For a while, I’ve been questioning the story behind the U.S. Navy presence around Somalia. A number of warships from the U.S. Navy and allied countries patrol the waters of the region, ostensibly with a broad “maritime security” mandate. I’ve criticized them in the past for doing absolutely nothing about the rapidly-growing piracy problem in the area, but after many discussions with others, I’ve come to the realization that I’ve been needlessly harsh: CTF 150’s operations have nothing whatsoever to do with piracy, despite frequent assertions to the contrary.
Not only aren’t they doing anything against piracy, they can’t, because they’re handicapped by international law. Thing is, those same laws make their official raison d’etre moot, as well. They can’t legally take action against pirates, and for the most part they can’t legally take action against smugglers, or anyone else, either.
All they can do is wait, and watch. Or, rather, all they’re allowed to do is wait, and watch. What they’re really waiting and watching for, I have no idea. Numerous other countries have no problem in taking an active counter-piracy role, or more proactively pursuing maritime-security objectives; the fact that the most powerful modern navy is achieving nothing is not going unnoticed.
Supposedly, there’s now an agreement in place with the government of Kenya, to prosecute captured pirates there, and that’s all fine and dandy, but it just confuses the issue more. The naval forces who have, and want, nothing to do with piracy have not hitherto claimed to be hamstrung by a theoretical difficulty in prosecuting alleged pirates; the issue has something to do, so they say, with international maritime law about confronting the pirates in the first place. Why it seems to apply to some countries’ navies and not others – or why some countries are unafraid to flaunt the “law” and others aren’t – remains a mystery.
I know the European Union is involved, but why is everyone, America included, operating under these sort of horribly emasculated British Police rules? (“Excuse me, sir? I must rather insist that you stop at your earliest convenience, please, or I’m afraid I’ll reluctantly be forced, yes, forced, to shout ‘stop’ again, which I daresay will be somewhat awkward and embarrassing for both of us, eh what?”)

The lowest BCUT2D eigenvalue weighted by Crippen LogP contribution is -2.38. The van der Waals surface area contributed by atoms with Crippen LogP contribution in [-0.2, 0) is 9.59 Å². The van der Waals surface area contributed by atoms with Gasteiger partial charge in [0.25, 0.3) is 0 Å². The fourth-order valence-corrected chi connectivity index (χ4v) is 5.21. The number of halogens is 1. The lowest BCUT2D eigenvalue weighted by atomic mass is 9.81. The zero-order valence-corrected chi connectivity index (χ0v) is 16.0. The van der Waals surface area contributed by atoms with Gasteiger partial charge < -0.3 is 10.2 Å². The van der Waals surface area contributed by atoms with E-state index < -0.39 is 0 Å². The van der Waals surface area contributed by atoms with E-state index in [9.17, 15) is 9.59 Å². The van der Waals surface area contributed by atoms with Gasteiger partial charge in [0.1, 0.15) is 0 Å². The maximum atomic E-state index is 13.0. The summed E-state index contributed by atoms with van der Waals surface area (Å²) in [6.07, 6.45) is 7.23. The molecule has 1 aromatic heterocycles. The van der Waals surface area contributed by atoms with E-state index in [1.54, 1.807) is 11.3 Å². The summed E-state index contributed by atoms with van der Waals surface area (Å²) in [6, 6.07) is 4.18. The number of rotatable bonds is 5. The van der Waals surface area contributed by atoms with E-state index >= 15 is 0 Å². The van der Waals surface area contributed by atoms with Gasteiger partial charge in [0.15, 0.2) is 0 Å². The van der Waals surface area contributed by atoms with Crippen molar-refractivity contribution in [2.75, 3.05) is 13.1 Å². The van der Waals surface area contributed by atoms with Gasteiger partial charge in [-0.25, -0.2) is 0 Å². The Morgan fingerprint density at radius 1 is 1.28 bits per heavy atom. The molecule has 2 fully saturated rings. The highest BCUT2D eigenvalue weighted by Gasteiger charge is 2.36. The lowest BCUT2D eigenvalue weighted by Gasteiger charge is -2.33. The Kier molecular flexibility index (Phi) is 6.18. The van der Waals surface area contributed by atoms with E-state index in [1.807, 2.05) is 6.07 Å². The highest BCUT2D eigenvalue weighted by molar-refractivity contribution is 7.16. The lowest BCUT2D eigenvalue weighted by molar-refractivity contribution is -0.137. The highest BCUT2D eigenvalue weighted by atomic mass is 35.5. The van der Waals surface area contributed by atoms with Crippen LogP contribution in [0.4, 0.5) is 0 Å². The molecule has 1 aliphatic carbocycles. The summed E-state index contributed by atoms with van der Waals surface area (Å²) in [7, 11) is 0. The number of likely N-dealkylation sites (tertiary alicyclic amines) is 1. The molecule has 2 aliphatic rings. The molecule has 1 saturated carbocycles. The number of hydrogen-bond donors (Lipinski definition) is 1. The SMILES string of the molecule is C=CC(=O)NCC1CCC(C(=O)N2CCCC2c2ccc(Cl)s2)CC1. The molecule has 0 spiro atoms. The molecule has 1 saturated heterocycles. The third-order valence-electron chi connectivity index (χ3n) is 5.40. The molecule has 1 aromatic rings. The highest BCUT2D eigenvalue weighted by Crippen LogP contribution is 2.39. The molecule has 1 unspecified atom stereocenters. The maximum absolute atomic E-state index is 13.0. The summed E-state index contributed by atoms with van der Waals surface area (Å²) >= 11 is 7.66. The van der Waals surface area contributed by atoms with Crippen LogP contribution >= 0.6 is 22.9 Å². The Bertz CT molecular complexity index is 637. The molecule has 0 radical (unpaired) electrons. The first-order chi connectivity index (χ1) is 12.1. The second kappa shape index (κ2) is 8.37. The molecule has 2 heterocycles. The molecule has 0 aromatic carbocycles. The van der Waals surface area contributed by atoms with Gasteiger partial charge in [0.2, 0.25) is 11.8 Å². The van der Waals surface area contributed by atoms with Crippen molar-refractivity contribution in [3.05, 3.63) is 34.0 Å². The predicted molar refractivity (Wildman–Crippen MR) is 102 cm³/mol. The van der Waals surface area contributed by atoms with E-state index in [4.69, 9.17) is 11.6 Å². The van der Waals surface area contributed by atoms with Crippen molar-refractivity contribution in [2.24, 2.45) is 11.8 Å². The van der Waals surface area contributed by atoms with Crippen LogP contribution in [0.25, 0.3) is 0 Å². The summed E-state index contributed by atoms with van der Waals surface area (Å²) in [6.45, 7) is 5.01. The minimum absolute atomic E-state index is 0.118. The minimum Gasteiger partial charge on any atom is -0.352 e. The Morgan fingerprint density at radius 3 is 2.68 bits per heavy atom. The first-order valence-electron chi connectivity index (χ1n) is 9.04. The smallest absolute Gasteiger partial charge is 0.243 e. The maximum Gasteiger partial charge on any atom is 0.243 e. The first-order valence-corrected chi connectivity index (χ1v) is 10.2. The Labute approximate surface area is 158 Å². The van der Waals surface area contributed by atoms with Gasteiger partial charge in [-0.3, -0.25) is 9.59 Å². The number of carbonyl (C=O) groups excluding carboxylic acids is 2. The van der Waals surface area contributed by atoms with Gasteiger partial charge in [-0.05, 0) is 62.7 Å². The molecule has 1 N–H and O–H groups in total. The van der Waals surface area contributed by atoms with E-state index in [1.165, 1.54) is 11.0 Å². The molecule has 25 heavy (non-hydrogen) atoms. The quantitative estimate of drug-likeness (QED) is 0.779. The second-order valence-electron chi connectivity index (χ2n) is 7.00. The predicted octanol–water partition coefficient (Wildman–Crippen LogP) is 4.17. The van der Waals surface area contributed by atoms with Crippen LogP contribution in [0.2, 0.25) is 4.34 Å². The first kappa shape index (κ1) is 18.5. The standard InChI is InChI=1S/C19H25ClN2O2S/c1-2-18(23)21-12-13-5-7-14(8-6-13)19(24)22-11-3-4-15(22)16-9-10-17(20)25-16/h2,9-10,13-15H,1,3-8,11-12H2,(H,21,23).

Western navies in the region for years have done absolutely nothing to counter piracy, or – honestly – to achieve any really meaningful “maritime security”, their ostensible mandate. It is not, cannot be, a logistical issue – other countries are doing far more than we, with far less. Is it an intelligence failure? That’s not entirely implausible, but neither are a number of other scenarios.
The pirates are growing in number, and becoming more bold, more effective. They are doing this, fairly literally, while a ridiculously large international military presence watches over them. The pirates’ seizure of the Ukrainian MV Faina last year, loaded with tanks and weapons, should have been a wake-up call. So too should the capture of the Saudi supertanker full of oil. What is it going to take before the world starts making a serious effort to demand answers, action, and accountability?
I don’t want to sound crass, but is it going to take the pirates’ capture of a pretty young blonde on board a super-yacht to make the world take these things seriously? If so, does anyone know a cute, terminally-ill blonde wanting to make a difference with her remaining weeks or months? And any ideas where Bernie Madoff keeps his yacht?